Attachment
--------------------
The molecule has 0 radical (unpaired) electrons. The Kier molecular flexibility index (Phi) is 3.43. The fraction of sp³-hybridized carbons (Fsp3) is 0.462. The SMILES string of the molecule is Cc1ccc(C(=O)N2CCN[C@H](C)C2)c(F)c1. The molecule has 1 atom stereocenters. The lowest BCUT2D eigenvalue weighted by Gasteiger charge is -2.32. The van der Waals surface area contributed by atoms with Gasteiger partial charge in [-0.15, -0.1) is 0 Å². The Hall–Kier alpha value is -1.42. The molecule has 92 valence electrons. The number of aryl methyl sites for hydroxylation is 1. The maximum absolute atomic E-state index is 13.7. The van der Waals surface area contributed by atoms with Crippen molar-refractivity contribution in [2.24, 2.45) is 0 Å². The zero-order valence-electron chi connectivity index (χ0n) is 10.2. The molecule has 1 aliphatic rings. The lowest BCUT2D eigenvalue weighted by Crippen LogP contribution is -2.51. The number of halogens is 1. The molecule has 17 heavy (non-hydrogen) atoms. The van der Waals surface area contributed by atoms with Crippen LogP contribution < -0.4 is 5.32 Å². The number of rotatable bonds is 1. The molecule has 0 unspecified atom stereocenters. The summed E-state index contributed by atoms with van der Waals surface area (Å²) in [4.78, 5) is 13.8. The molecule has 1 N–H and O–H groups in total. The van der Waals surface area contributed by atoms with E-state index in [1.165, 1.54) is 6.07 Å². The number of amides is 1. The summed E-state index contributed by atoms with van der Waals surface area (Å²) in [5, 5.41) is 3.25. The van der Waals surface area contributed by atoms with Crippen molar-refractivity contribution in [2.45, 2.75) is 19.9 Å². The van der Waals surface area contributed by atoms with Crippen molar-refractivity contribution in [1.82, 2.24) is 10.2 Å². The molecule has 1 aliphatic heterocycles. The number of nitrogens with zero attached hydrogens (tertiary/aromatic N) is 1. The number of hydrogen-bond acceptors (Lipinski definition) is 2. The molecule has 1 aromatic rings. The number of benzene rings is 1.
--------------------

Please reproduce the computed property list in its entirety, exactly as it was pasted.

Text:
The molecule has 0 radical (unpaired) electrons. The Kier molecular flexibility index (Phi) is 3.43. The fraction of sp³-hybridized carbons (Fsp3) is 0.462. The SMILES string of the molecule is Cc1ccc(C(=O)N2CCN[C@H](C)C2)c(F)c1. The molecule has 1 atom stereocenters. The lowest BCUT2D eigenvalue weighted by Gasteiger charge is -2.32. The van der Waals surface area contributed by atoms with Gasteiger partial charge in [-0.15, -0.1) is 0 Å². The Hall–Kier alpha value is -1.42. The molecule has 92 valence electrons. The number of aryl methyl sites for hydroxylation is 1. The maximum absolute atomic E-state index is 13.7. The van der Waals surface area contributed by atoms with Crippen molar-refractivity contribution in [2.24, 2.45) is 0 Å². The zero-order valence-electron chi connectivity index (χ0n) is 10.2. The molecule has 1 aliphatic rings. The lowest BCUT2D eigenvalue weighted by Crippen LogP contribution is -2.51. The number of halogens is 1. The molecule has 17 heavy (non-hydrogen) atoms. The van der Waals surface area contributed by atoms with Crippen LogP contribution < -0.4 is 5.32 Å². The number of rotatable bonds is 1. The molecule has 0 unspecified atom stereocenters. The summed E-state index contributed by atoms with van der Waals surface area (Å²) in [4.78, 5) is 13.8. The molecule has 1 N–H and O–H groups in total. The van der Waals surface area contributed by atoms with E-state index in [1.165, 1.54) is 6.07 Å². The number of amides is 1. The summed E-state index contributed by atoms with van der Waals surface area (Å²) in [5, 5.41) is 3.25. The van der Waals surface area contributed by atoms with Crippen molar-refractivity contribution in [2.45, 2.75) is 19.9 Å². The van der Waals surface area contributed by atoms with Crippen molar-refractivity contribution in [1.82, 2.24) is 10.2 Å². The molecule has 1 aliphatic heterocycles. The number of nitrogens with zero attached hydrogens (tertiary/aromatic N) is 1. The number of hydrogen-bond acceptors (Lipinski definition) is 2. The molecule has 1 aromatic rings. The number of benzene rings is 1.